The Anonymous Widower

Are Grand Central Going To Order Some Hitachi Intercity Battery Hybrid Trains?

I ask this question because I’ve just looked at the Hitachi infographic for the Hitachi Intercity Battery Hybrid Train, that I wrote about in Hitachi Rail And Angel Trains To Create Intercity Battery Hybrid Train On TransPennine Express

Note that in the background of the image Hitachi Grand Central can be seen.

Looking at Grand Central‘s routes I can say the following.

  • The Sunderland service uses the fully-electrified East Coast Main Line to the South of Northallerton.
  • The Bradford service uses the East Coast Main Line to the South of Shaftholme Junction.
  • The Sunderland service runs for 47.4 miles on lines without electrification.
  • The Bradford service runs for 47.8 miles on lines without electrification.
  • The trains run at 125 mph on East Coast Main Line.
  • Each service has around half-a-dozen stops, most of which are on lines without electrification.

Grand Central run the services using Class 180 diesel trains.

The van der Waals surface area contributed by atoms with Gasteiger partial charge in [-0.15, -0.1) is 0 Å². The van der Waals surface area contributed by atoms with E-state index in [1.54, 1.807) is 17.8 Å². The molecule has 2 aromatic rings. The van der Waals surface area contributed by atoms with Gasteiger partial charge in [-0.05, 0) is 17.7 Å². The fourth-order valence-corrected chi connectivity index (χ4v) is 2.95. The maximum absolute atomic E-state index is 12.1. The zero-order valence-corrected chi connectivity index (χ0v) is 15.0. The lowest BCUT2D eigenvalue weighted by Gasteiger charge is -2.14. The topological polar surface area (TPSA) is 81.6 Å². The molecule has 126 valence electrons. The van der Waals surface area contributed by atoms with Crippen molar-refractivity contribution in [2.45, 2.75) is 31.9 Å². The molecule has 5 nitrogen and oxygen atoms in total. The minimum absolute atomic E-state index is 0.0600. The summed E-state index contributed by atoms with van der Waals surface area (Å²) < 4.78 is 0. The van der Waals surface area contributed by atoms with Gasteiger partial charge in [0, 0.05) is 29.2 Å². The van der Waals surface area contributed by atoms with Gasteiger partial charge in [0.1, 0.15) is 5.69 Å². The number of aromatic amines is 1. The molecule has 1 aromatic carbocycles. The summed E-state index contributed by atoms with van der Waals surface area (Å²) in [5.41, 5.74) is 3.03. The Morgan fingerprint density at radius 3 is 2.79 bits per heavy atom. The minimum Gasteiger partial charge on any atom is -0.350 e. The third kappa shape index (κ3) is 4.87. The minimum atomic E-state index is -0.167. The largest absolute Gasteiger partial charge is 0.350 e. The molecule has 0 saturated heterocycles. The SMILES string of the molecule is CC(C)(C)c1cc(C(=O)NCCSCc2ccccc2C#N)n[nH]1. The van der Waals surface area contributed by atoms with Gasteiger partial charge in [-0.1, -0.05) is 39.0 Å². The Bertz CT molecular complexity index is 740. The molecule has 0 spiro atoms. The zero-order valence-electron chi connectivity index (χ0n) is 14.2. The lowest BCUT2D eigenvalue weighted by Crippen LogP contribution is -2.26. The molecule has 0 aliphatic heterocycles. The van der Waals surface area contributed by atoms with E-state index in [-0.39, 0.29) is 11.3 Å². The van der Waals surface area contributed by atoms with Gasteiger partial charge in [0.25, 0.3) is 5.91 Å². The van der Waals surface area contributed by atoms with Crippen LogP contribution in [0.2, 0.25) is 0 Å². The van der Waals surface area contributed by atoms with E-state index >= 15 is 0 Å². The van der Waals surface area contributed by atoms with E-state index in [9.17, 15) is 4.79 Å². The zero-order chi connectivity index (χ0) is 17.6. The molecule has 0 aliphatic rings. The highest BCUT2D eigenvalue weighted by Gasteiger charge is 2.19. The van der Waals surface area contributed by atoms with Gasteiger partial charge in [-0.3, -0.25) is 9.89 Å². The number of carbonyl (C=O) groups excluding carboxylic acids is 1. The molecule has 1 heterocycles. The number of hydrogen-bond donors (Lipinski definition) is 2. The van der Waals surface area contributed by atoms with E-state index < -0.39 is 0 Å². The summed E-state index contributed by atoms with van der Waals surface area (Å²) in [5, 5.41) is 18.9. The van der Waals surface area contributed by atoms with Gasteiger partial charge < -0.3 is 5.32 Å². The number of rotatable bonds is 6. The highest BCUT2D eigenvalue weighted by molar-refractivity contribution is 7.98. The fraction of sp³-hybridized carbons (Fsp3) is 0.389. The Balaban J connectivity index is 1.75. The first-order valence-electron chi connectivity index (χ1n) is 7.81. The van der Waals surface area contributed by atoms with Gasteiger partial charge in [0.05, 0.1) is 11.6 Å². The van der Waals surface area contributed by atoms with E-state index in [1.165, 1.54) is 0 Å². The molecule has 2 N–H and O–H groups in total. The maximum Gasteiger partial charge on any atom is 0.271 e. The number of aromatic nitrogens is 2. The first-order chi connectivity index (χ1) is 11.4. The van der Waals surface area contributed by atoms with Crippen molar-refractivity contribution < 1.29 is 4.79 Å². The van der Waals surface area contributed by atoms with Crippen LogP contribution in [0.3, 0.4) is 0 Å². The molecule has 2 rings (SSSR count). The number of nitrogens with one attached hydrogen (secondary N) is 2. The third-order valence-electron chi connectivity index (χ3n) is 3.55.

I think there are two possibilities for new trains.

Hitachi Intercity Battery Hybrid Train

This train would be similar to the Hitachi Intercity Battery Hybrid Train shown in the infographic.

  • It would be designed to run efficiently on diesel.
  • The train could run at 140 mph on electricity and with a signalling update.
  • The claimed extra performance could speed up the services.
  • Batteries would be used in stations.

There would be a worthwhile saving in fuel and less carbon emissions.

Hitachi Intercity Battery Hybrid Train With A Larger Battery

This would be similar to the standard train, but with a larger battery.

  • Battery range would be sufficient to cover the lines without electrification.
  • Charging would need to be installed at Bradford Interchange and Sunderland stations.
  • The other two diesel engines might be replaced with batteries.
  • No diesel would be used.
  • The train could run at 140 mph on electricity and with a signalling update.
  • The claimed extra performance could speed up the services.
  • Batteries would be used in stations.

There would be no fuel costs and zero emissions.